Currently, Crockery residents are not part of the Spring Lake library district. As nonresidents, they must pay $88 per library card for limited services at the library. Those services do not include inter-library loans, e-books or other digital services.
The 24-member Library for Crockery Readers group has asked the Township Board to place a 0.33-mill proposal on the August 2014 ballot. If that were to happen, and voters approved such a measure, Crockery Township could enter into a contract agreement with Spring Lake District Library — as long as the library board is on board with the plan.
Library Director Claire Sheridan said the Lakeland Library Cooperative, of which the Spring Lake library is a part, allows for full services with a three-tenths of a mill commitment and contract. Sheridan said the Spring Lake library typically follows Lakeland policies, but cautioned that the final decision would rest with the seven-member local library board.
“We haven't even been approached formally by Crockery Township,” Sheridan said this week. “Any discussions have been just totally preliminary and informal."
Sheridan said she has met with the Library for Crockery Readers group and is encouraged by the possibility.
“I hope it works,” she said. “I'm happy to see Crockery Township residents interested in working toward getting library services. It's an important service and it adds to the attractiveness of an area for people who are considering moving in.”
Spring Lake Township and Spring Lake Village are the library's only district members. In 2002, voters in those communities approved 2.25 mills for 20 years for library operating and debt (1.7335 and 0.52, respectively).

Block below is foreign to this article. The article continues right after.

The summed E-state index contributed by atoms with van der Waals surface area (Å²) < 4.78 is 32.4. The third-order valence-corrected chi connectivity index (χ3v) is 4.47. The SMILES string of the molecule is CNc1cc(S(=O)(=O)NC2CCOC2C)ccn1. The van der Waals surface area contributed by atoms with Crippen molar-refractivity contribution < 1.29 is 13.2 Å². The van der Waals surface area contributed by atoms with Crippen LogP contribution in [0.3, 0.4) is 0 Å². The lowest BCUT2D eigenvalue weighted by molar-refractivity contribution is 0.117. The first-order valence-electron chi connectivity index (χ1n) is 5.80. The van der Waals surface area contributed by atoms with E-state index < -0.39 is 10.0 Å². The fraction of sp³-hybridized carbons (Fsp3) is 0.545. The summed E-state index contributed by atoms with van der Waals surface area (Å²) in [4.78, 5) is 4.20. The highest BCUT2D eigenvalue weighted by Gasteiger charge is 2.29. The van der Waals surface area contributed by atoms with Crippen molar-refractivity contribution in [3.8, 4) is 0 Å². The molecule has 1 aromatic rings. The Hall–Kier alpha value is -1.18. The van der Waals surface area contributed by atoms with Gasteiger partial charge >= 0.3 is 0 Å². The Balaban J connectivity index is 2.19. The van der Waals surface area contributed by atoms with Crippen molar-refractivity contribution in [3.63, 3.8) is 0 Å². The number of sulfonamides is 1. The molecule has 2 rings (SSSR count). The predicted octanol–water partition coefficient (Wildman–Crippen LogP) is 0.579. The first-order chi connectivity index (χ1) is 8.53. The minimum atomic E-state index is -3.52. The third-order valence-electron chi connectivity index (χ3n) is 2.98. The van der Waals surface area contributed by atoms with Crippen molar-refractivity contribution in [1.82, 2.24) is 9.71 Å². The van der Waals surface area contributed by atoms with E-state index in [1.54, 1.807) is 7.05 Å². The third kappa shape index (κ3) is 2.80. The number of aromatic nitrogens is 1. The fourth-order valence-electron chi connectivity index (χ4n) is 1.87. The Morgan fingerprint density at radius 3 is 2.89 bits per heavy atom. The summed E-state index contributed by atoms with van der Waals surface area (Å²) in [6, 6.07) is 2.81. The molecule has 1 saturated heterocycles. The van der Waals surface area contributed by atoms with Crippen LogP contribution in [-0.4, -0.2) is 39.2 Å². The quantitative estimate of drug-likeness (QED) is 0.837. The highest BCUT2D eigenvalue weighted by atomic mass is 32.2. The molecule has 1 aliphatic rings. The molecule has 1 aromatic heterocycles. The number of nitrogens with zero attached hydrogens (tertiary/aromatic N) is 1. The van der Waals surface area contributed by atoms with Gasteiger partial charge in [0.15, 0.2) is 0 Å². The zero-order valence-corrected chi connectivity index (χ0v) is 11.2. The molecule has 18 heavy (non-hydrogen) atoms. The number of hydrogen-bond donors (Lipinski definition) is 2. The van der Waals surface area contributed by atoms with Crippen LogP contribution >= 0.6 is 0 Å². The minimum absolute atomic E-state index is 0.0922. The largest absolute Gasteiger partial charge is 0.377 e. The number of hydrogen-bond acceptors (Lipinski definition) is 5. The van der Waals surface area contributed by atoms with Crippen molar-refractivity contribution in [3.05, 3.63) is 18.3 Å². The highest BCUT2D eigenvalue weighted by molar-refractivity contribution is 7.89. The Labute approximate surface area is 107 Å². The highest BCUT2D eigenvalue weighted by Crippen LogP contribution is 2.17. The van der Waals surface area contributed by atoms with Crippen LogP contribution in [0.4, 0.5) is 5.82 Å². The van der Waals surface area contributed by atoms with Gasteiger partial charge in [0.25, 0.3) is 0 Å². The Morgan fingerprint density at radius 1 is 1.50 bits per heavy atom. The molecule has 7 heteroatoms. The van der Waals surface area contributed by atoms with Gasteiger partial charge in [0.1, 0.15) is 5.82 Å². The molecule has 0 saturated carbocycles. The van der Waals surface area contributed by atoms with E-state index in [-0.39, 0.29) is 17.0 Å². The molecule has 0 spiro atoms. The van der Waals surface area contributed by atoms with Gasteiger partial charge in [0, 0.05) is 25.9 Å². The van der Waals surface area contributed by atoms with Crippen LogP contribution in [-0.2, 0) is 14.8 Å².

Several members of the Crockery Township Board questioned the fairness of a scenario where Crockery residents would pay just a fraction of the cost that Spring Lake residents pay for equal services. For example, the owner of a $200,000 house in Crockery Township would pay close to $70 a year in taxes toward full library services. The owner of a home of the same value in Spring Lake would pay $450.
Stille said since the Nunica Library closed about six years ago, he has approached the Spring Lake library about joining the district, but the 2 mill-plus cost has been prohibitive. He said a third of a mill for full services sounds too good to be true.
“I'm very concerned that this (Library for Crockery Readers) group has been misled,” Stille said. “I don't think we're out of bounds if we went to the (library) director or board for clarity. For three-tenths of a mill, that would be a tremendous service.”
Crockery Township attorney Jim Brown said there's typically a user fee for library services on top of the millage.
Shirley Bruursema, a library millage consultant based in Kent County who has met with Sheridan, said she is confident a contract can be worked out between the township and the library.
To read more of this story, see Saturday’s print or e-edition of the Grand Haven Tribune.